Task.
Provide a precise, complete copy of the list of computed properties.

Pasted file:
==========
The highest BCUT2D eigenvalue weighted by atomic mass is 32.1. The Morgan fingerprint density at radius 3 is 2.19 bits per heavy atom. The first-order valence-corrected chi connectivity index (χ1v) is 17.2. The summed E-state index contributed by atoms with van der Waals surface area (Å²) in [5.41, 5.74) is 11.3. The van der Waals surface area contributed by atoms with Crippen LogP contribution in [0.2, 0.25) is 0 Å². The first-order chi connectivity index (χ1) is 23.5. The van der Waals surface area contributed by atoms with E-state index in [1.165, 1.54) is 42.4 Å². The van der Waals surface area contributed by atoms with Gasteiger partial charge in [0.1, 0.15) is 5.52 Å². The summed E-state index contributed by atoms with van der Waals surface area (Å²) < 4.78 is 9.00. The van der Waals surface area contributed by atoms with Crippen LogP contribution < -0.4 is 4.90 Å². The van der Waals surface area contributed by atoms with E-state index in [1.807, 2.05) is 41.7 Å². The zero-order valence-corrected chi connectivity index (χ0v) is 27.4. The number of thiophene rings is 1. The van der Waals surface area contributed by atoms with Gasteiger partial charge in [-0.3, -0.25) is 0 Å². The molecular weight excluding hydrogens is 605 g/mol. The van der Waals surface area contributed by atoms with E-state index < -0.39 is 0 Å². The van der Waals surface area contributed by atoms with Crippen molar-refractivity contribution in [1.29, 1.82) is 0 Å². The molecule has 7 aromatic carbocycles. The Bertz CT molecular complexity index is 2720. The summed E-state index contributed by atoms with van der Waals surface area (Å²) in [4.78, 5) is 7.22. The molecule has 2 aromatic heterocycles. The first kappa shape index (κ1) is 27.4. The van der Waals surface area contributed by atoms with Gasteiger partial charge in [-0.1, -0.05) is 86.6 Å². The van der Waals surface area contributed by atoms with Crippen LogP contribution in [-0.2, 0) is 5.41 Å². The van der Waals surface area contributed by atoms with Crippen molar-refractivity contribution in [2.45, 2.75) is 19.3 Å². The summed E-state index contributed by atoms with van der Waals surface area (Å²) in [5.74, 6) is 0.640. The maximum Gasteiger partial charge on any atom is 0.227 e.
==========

The highest BCUT2D eigenvalue weighted by atomic mass is 32.1. The Morgan fingerprint density at radius 3 is 2.19 bits per heavy atom. The first-order valence-corrected chi connectivity index (χ1v) is 17.2. The summed E-state index contributed by atoms with van der Waals surface area (Å²) in [5.41, 5.74) is 11.3. The van der Waals surface area contributed by atoms with Crippen LogP contribution in [0.2, 0.25) is 0 Å². The first-order chi connectivity index (χ1) is 23.5. The van der Waals surface area contributed by atoms with E-state index in [1.165, 1.54) is 42.4 Å². The van der Waals surface area contributed by atoms with Gasteiger partial charge in [0.1, 0.15) is 5.52 Å². The summed E-state index contributed by atoms with van der Waals surface area (Å²) < 4.78 is 9.00. The van der Waals surface area contributed by atoms with Crippen LogP contribution < -0.4 is 4.90 Å². The van der Waals surface area contributed by atoms with E-state index in [1.807, 2.05) is 41.7 Å². The zero-order valence-corrected chi connectivity index (χ0v) is 27.4. The number of thiophene rings is 1. The van der Waals surface area contributed by atoms with Gasteiger partial charge in [-0.3, -0.25) is 0 Å². The molecular weight excluding hydrogens is 605 g/mol. The van der Waals surface area contributed by atoms with E-state index < -0.39 is 0 Å². The van der Waals surface area contributed by atoms with Crippen molar-refractivity contribution in [1.29, 1.82) is 0 Å². The molecule has 7 aromatic carbocycles. The Bertz CT molecular complexity index is 2720. The summed E-state index contributed by atoms with van der Waals surface area (Å²) in [4.78, 5) is 7.22. The molecule has 2 aromatic heterocycles. The first kappa shape index (κ1) is 27.4. The van der Waals surface area contributed by atoms with Gasteiger partial charge in [-0.1, -0.05) is 86.6 Å². The van der Waals surface area contributed by atoms with Crippen LogP contribution in [-0.2, 0) is 5.41 Å². The van der Waals surface area contributed by atoms with Crippen molar-refractivity contribution in [2.45, 2.75) is 19.3 Å². The summed E-state index contributed by atoms with van der Waals surface area (Å²) in [5.74, 6) is 0.640. The maximum Gasteiger partial charge on any atom is 0.227 e.